Age and common humanity can be important factors in uniting people of different faiths in a bond of friendship as I found out one morning as I was on my daily morning walk. A friendship I made on that day had become apart of my life ever since. With a steaming cup of coffee and a couple of biscuits under my belt I set out on my constitutional precisely at seven. I like seeing anew faces, watching human nature in action in its various manifestations, providing me with ideas for stories and articles.
I meet all kinds of human beings during these walks. There are young fellows jog as if they have only minutes left to catch a train. There are middle-aged, paunchy characters, both men and women, who can out-waddle the nippiest of ducks and no questions asked. There are septuagenarians who totter along with long strides trying to pretend that they are not a day older than forty while there are octogenarians who harbour no illusions as regards their age and stagger painfully along, looking to right, looking to left. My wandering eyes soon lighted upon an old gentleman on the wrong side of eighty and his lady. What drew my attention to them was that they were suddenly brought up by short by the sight of a dark, shriveled old woman, bent and all skin and bones plodding along with a large rucksack slung over one shoulder. She was a rag-picker, standing on the footpath and poking and prodding with a short stick among the garbage in the large cement bin. Rag-pickers delving into garbage bins with a stick are a common sight of a morning in residential areas of Bangalore. But what made me and the old couple stop by was the sight of this poor thing ravenously wolfing down left-over food from a folded banana leaf she had just found among the garbage heap. Obviously she had not eaten anything for quite sometime. The old lady now stepped up to the hungry old woman and gently laid hand on her arm.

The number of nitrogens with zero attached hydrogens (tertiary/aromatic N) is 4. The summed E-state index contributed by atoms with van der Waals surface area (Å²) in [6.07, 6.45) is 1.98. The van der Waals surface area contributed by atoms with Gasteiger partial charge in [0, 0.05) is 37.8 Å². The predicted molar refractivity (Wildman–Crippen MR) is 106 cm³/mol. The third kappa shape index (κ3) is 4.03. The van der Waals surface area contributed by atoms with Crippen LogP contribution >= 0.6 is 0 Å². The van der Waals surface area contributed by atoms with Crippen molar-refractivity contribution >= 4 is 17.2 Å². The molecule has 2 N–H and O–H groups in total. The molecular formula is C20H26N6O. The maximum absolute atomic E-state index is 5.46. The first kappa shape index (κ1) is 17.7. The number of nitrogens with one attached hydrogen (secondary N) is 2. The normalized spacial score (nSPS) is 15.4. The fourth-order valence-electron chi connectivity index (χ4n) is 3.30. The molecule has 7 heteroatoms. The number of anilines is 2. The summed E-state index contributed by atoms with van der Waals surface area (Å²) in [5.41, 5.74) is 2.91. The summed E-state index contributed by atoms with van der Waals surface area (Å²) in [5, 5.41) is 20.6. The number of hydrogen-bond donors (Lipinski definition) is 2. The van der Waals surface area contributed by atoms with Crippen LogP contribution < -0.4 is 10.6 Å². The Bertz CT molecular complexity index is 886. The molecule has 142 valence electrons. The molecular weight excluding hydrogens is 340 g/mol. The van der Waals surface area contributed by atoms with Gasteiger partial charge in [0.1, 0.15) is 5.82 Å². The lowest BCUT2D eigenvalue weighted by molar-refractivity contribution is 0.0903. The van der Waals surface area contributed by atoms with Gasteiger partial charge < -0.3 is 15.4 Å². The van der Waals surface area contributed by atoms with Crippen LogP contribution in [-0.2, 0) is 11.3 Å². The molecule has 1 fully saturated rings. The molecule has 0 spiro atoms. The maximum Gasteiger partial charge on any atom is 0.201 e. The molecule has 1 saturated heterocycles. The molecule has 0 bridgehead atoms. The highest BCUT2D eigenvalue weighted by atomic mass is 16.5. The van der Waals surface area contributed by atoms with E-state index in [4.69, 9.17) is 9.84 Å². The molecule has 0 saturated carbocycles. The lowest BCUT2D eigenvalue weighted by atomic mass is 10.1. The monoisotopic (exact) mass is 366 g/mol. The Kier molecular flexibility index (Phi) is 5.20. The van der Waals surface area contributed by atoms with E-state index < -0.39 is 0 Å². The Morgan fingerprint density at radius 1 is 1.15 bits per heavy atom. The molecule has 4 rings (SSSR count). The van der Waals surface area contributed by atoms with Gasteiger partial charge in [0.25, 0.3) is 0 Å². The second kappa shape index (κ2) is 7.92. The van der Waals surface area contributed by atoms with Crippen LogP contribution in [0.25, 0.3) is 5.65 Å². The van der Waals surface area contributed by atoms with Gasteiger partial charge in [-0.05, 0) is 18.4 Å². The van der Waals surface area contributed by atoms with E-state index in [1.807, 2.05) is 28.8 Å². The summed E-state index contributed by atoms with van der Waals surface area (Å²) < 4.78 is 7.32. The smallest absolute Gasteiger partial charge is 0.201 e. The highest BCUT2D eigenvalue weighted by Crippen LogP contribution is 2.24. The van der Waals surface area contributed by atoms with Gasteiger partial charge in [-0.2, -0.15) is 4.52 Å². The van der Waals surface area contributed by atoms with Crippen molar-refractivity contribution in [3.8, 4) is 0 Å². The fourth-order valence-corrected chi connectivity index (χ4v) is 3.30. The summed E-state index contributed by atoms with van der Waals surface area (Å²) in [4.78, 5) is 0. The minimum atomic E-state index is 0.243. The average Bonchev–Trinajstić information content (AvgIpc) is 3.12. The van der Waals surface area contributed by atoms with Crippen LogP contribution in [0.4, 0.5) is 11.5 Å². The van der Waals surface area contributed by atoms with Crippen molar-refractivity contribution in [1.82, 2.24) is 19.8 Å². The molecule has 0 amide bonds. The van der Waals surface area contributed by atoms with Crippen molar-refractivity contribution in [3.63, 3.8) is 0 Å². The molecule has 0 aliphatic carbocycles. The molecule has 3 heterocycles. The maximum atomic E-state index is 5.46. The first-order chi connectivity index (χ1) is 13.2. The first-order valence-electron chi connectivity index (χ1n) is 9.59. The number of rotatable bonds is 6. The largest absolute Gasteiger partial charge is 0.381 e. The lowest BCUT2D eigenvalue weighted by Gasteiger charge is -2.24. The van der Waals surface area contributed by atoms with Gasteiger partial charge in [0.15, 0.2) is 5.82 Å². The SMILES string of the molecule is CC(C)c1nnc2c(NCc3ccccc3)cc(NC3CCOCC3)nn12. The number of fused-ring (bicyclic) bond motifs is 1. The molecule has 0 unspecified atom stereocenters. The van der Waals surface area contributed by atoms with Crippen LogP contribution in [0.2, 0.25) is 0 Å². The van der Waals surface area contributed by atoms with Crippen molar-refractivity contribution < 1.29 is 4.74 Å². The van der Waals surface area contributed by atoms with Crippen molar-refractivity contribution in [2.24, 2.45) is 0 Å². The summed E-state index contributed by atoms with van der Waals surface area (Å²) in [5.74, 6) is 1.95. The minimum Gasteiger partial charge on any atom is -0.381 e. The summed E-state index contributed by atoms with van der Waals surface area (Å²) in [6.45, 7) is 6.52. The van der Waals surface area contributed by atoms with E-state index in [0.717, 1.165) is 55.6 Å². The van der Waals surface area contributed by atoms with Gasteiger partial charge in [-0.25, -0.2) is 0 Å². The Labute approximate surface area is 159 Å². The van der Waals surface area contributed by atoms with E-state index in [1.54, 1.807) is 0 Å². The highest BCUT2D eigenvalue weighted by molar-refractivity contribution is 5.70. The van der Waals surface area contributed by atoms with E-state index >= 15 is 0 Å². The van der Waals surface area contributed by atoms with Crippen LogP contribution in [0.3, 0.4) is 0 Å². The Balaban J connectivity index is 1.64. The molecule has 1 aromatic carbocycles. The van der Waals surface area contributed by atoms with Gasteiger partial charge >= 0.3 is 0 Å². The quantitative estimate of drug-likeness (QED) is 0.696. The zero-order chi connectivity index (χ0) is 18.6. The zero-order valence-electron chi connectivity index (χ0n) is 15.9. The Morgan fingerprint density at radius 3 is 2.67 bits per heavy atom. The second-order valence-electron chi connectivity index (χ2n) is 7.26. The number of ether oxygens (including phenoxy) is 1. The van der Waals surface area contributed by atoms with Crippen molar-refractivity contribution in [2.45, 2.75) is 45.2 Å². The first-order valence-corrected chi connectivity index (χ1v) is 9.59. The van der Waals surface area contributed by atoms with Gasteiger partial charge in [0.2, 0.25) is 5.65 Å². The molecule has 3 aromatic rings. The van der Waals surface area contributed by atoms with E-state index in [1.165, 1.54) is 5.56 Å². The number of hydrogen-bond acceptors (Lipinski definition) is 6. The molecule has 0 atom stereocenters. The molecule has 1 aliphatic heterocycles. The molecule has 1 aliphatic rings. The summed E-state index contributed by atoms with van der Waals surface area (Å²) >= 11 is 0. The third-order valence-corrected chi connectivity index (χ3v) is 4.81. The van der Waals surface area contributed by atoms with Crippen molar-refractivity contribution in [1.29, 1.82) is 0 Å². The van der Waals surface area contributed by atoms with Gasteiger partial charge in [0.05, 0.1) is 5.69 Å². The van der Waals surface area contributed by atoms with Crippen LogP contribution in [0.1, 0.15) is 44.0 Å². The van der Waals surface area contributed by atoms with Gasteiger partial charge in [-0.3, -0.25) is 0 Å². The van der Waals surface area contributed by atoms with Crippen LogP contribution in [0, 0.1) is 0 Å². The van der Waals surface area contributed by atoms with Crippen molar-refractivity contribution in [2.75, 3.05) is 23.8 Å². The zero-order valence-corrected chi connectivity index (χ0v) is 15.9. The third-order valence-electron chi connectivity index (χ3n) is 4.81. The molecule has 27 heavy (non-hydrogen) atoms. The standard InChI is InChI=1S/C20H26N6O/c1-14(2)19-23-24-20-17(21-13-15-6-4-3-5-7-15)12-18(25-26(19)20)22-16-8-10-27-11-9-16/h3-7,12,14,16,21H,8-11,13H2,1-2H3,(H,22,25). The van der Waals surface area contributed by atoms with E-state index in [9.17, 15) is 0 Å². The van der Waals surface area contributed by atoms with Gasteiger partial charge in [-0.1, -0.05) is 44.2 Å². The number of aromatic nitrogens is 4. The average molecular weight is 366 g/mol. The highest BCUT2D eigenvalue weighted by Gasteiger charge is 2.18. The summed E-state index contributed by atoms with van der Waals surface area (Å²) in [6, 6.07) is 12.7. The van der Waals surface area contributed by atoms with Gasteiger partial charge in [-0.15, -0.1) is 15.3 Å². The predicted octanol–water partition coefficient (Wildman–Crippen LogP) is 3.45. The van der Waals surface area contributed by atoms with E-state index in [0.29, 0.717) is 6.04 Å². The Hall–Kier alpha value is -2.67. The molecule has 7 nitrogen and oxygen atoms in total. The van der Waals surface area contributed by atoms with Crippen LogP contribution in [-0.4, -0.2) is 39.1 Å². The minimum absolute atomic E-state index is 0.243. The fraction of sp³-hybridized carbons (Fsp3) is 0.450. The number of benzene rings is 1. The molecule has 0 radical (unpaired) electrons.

“Hungry?” she said.
The waif nodded, without raising her head. It must have been a strange experience to her to have a well-dressed lady tap her on the arm when the usual practice for such ladies is to give her a wide berth. The lady fished in her wallet, took out a hundred-rupee note and passed it to the poor woman. Her old man, not to be outdone, produced another hundred rupees from his own pocket and passed the same to the woman. “Rags to riches!” exclaimed the woman at this windfall. “God bless you both!” she murmured.
“And God bless you, too my dear” said the old lady, putting her arm round the shoulder of this destitute. “Go and buy a good meal somewhere.”
Thousands of people all round come upon hundreds of rag-pickers everyday and keep well away from these under-dogs of society, for we have no time for flotsam and jetsam of life. Who cares if a poor, hungry waif is seen greedily lapping up the remains of somebody’s meal? It took an aged couple to recognize her hunger and stop by to extend succour. The least I, and aged onlooker, could do was to step up and shake the bountiful hand of the old gentleman with that eye-catching ‘tilak’ mark on his forehead. Years have gone by since then. But today he is one of my best friends. A poor, destitute rag-picker has brought a Hindu and a Muslim together!